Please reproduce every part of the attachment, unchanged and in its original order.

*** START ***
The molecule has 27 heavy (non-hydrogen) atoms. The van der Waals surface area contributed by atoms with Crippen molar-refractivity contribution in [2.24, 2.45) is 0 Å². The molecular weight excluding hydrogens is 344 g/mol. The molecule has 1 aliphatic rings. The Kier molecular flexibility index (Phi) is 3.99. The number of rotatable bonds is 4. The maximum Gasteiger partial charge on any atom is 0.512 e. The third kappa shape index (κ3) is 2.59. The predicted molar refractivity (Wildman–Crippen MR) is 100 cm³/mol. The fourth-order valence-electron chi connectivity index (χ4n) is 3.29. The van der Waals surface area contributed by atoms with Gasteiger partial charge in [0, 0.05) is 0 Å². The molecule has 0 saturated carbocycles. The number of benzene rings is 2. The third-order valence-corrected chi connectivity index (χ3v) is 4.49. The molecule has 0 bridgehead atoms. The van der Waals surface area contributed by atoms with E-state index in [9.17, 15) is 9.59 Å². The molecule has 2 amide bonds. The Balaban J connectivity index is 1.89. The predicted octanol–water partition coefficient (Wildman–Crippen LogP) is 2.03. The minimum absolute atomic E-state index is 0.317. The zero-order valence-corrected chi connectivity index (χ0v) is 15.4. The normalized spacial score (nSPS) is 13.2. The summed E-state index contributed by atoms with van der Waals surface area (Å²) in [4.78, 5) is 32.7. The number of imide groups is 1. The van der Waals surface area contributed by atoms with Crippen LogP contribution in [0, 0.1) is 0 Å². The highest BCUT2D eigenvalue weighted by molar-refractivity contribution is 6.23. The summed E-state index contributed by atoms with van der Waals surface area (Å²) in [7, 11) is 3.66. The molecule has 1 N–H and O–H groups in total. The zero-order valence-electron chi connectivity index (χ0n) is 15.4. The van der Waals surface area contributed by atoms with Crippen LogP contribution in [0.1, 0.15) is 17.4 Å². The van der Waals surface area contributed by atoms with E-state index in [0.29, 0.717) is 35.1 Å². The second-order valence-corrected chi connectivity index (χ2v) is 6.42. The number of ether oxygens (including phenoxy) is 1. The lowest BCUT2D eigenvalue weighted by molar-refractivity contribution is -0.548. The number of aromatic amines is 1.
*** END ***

The molecule has 27 heavy (non-hydrogen) atoms. The van der Waals surface area contributed by atoms with Crippen molar-refractivity contribution in [2.24, 2.45) is 0 Å². The molecular weight excluding hydrogens is 344 g/mol. The molecule has 1 aliphatic rings. The Kier molecular flexibility index (Phi) is 3.99. The number of rotatable bonds is 4. The maximum Gasteiger partial charge on any atom is 0.512 e. The third kappa shape index (κ3) is 2.59. The predicted molar refractivity (Wildman–Crippen MR) is 100 cm³/mol. The fourth-order valence-electron chi connectivity index (χ4n) is 3.29. The van der Waals surface area contributed by atoms with Gasteiger partial charge in [0, 0.05) is 0 Å². The molecule has 0 saturated carbocycles. The number of benzene rings is 2. The third-order valence-corrected chi connectivity index (χ3v) is 4.49. The molecule has 0 bridgehead atoms. The van der Waals surface area contributed by atoms with E-state index in [9.17, 15) is 9.59 Å². The molecule has 2 amide bonds. The Balaban J connectivity index is 1.89. The predicted octanol–water partition coefficient (Wildman–Crippen LogP) is 2.03. The minimum absolute atomic E-state index is 0.317. The zero-order valence-corrected chi connectivity index (χ0v) is 15.4. The normalized spacial score (nSPS) is 13.2. The summed E-state index contributed by atoms with van der Waals surface area (Å²) in [4.78, 5) is 32.7. The number of imide groups is 1. The van der Waals surface area contributed by atoms with Crippen LogP contribution in [0, 0.1) is 0 Å². The highest BCUT2D eigenvalue weighted by molar-refractivity contribution is 6.23. The summed E-state index contributed by atoms with van der Waals surface area (Å²) in [7, 11) is 3.66. The molecule has 1 N–H and O–H groups in total. The zero-order valence-electron chi connectivity index (χ0n) is 15.4. The van der Waals surface area contributed by atoms with Crippen LogP contribution in [0.1, 0.15) is 17.4 Å². The van der Waals surface area contributed by atoms with E-state index in [0.29, 0.717) is 35.1 Å². The second-order valence-corrected chi connectivity index (χ2v) is 6.42. The number of ether oxygens (including phenoxy) is 1. The lowest BCUT2D eigenvalue weighted by molar-refractivity contribution is -0.548. The number of aromatic amines is 1.